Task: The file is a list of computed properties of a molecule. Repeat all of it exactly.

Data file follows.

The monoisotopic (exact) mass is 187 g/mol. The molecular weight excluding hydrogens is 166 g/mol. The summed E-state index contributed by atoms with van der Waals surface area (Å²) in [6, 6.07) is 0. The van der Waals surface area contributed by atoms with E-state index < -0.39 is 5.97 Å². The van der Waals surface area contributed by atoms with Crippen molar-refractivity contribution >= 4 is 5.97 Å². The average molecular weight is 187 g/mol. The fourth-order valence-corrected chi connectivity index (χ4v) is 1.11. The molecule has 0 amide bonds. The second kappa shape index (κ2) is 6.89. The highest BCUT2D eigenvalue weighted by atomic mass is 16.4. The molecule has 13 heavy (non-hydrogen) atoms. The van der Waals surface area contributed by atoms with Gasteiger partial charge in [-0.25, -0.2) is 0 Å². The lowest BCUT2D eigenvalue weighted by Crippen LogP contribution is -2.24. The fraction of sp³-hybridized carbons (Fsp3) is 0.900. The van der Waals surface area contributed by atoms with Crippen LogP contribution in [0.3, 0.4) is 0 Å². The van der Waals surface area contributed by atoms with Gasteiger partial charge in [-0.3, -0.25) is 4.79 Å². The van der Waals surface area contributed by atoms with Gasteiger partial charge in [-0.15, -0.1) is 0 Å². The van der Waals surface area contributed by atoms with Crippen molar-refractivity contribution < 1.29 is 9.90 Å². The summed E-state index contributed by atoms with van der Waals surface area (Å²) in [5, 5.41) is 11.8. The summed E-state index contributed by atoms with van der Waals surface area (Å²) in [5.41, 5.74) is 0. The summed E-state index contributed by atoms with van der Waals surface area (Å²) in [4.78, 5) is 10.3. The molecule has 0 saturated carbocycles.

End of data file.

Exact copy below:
The monoisotopic (exact) mass is 187 g/mol. The molecular weight excluding hydrogens is 166 g/mol. The summed E-state index contributed by atoms with van der Waals surface area (Å²) in [6, 6.07) is 0. The van der Waals surface area contributed by atoms with E-state index < -0.39 is 5.97 Å². The van der Waals surface area contributed by atoms with Crippen molar-refractivity contribution >= 4 is 5.97 Å². The average molecular weight is 187 g/mol. The fourth-order valence-corrected chi connectivity index (χ4v) is 1.11. The molecule has 0 amide bonds. The second kappa shape index (κ2) is 6.89. The highest BCUT2D eigenvalue weighted by atomic mass is 16.4. The molecule has 13 heavy (non-hydrogen) atoms. The van der Waals surface area contributed by atoms with Gasteiger partial charge in [-0.25, -0.2) is 0 Å². The lowest BCUT2D eigenvalue weighted by Crippen LogP contribution is -2.24. The fraction of sp³-hybridized carbons (Fsp3) is 0.900. The van der Waals surface area contributed by atoms with Crippen LogP contribution in [0.3, 0.4) is 0 Å². The van der Waals surface area contributed by atoms with Gasteiger partial charge in [-0.3, -0.25) is 4.79 Å². The van der Waals surface area contributed by atoms with Gasteiger partial charge in [-0.15, -0.1) is 0 Å². The van der Waals surface area contributed by atoms with Crippen molar-refractivity contribution < 1.29 is 9.90 Å². The summed E-state index contributed by atoms with van der Waals surface area (Å²) in [5, 5.41) is 11.8. The summed E-state index contributed by atoms with van der Waals surface area (Å²) in [5.41, 5.74) is 0. The summed E-state index contributed by atoms with van der Waals surface area (Å²) in [4.78, 5) is 10.3. The molecule has 0 saturated carbocycles.